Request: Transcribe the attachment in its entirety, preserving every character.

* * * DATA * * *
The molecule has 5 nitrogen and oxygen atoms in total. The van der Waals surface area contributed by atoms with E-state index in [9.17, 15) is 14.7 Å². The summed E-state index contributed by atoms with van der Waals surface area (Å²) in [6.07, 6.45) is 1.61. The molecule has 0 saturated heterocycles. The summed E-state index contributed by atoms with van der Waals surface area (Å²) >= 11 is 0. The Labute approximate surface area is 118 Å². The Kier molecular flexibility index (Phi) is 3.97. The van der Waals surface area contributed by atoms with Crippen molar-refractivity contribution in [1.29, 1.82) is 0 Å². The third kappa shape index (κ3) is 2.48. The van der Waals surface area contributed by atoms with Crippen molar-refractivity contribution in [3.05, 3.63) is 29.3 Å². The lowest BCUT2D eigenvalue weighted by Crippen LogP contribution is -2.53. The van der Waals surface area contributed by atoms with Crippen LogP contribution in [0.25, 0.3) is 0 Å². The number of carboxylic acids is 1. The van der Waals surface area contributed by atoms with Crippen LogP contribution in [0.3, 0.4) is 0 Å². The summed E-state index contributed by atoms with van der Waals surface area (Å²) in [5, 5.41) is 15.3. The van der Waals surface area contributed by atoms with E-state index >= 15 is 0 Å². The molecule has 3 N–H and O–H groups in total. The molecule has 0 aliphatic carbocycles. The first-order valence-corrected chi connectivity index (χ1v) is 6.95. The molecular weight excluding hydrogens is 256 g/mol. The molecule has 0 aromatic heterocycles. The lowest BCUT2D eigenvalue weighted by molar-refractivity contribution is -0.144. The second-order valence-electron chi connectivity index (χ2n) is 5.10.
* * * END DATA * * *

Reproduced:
The molecule has 5 nitrogen and oxygen atoms in total. The van der Waals surface area contributed by atoms with E-state index in [9.17, 15) is 14.7 Å². The summed E-state index contributed by atoms with van der Waals surface area (Å²) in [6.07, 6.45) is 1.61. The molecule has 0 saturated heterocycles. The summed E-state index contributed by atoms with van der Waals surface area (Å²) >= 11 is 0. The Labute approximate surface area is 118 Å². The Kier molecular flexibility index (Phi) is 3.97. The van der Waals surface area contributed by atoms with Crippen molar-refractivity contribution in [1.29, 1.82) is 0 Å². The third kappa shape index (κ3) is 2.48. The van der Waals surface area contributed by atoms with Crippen molar-refractivity contribution in [3.05, 3.63) is 29.3 Å². The lowest BCUT2D eigenvalue weighted by Crippen LogP contribution is -2.53. The van der Waals surface area contributed by atoms with Crippen LogP contribution in [0.25, 0.3) is 0 Å². The number of carboxylic acids is 1. The van der Waals surface area contributed by atoms with Crippen LogP contribution in [0.3, 0.4) is 0 Å². The summed E-state index contributed by atoms with van der Waals surface area (Å²) in [5, 5.41) is 15.3. The van der Waals surface area contributed by atoms with E-state index >= 15 is 0 Å². The molecule has 3 N–H and O–H groups in total. The molecule has 0 aliphatic carbocycles. The first-order valence-corrected chi connectivity index (χ1v) is 6.95. The molecular weight excluding hydrogens is 256 g/mol. The molecule has 0 aromatic heterocycles. The lowest BCUT2D eigenvalue weighted by molar-refractivity contribution is -0.144. The second-order valence-electron chi connectivity index (χ2n) is 5.10.